Presentation on theme: "8 th Grade Pilot Concept Lesson 3 Standard 8.6.6 The Early Women’s Rights Movement Length: 3-4 Days."— Presentation transcript:
8 th Grade Pilot Concept Lesson 3 Standard The Early Women’s Rights Movement Length: 3-4 Days
Standard Being Addressed Examine the women's suffrage movement (e.g., biographies, writings, and speeches of Elizabeth Cady Stanton, Margaret Fuller, Lucretia Mott, Susan B. Anthony).
History/Social Science Analysis Skills Chronological and Spatial Thinking 1. Students explain how major events are related to one another in time. 2. Students construct various time lines of key events, people, and periods of the historical era they are studying. Historical Research, Evidence, and Point of View 4. Students assess the credibility of primary and secondary sources and draw sound conclusions from them. Historical Interpretation 2. Students understand and distinguish cause, effect, sequence, and correlation in historical events, including the long- and short-term causal relations. 3. Students explain the sources of historical continuity and how the combination of ideas and events explains the emergence of new patterns.
Writing Prompt “The women’s rights movement in the 1800s was successful.” Do you agree or disagree with this statement? Why? Students will write three body paragraphs supporting their opinions.
Overview of Lesson Day 1 Anticipation / Prediction Guide Visual Discovery Human Timeline Day 2 Comparing Declaration of Independence and Declaration of Sentiments Analyzing Declaration of Sentiments Begin Pre-Writing Activity Day 3 Pair Review Pre-Writing Student Writing Day 4 (Optional) Socratic Seminar
Anticipation / Prediction Guide Student Handout 1 How much do you know about the beginnings of the women’s rights movement? Part I is for class discussion Part II – Students can reflect on their answers after completing the lesson Time Frame: 5 minutes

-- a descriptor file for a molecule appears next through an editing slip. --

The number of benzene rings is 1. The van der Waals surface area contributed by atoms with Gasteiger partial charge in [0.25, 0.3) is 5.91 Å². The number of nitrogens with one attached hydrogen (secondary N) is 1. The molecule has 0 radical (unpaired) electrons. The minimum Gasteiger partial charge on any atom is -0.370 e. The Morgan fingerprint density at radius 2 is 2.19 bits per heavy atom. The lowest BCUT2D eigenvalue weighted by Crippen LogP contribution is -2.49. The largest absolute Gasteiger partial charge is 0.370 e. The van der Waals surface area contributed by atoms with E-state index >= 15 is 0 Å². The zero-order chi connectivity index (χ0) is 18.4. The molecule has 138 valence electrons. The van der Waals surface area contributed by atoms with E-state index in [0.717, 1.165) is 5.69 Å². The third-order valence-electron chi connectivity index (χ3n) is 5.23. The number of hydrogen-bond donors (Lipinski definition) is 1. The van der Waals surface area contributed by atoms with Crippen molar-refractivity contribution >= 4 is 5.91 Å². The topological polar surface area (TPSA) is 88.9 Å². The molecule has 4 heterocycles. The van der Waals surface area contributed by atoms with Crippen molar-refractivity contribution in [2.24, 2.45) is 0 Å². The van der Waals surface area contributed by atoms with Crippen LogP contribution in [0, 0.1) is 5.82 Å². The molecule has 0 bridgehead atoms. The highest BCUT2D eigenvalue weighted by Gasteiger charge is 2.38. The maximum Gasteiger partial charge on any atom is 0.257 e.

Explaining Goals of the Lesson Student Handout 2 Introduce Writing Prompt Explain the graphic organizer to students Four main categories related to women’s rights Students can organize their thoughts throughout the entire lesson using this organizer Students must cite their evidence Posters can be used in the classroom to help students continue filling out the graphic organizer throughout the lesson Time Frame: 5 minutes
Visual Discovery Notes can be taken on Student Handout 2 Option of two visuals or can use both “The Discord” or “The Age of Brass” Use the visuals to discuss the issues that were part of the early women’s rights movement Possible questions to facilitate discussion are found in the lesson guide (page 3) Time Frame: minutes
Completing the Timeline Students will need Student Handout 3 and Student Handout 4 In pairs students will use their textbooks and Student Handout 4 to complete the timeline (Student Handout 3) Suggestion: A competition could help expedite this part of the activity While students are completing the timeline, distribute a placard to each pair of students Time Frame: 10 minutes
Preparation for Human Timeline On the back of Student Handout 3, each pair of students will write the date and event described on their placard. Students then will write 2-3 sentences about why they think the event was important in the early women’s rights movement If students are struggling, doing a “Think Aloud” with one of the placards will give them an example as to what you are looking for Time Frame: 3-5 minutes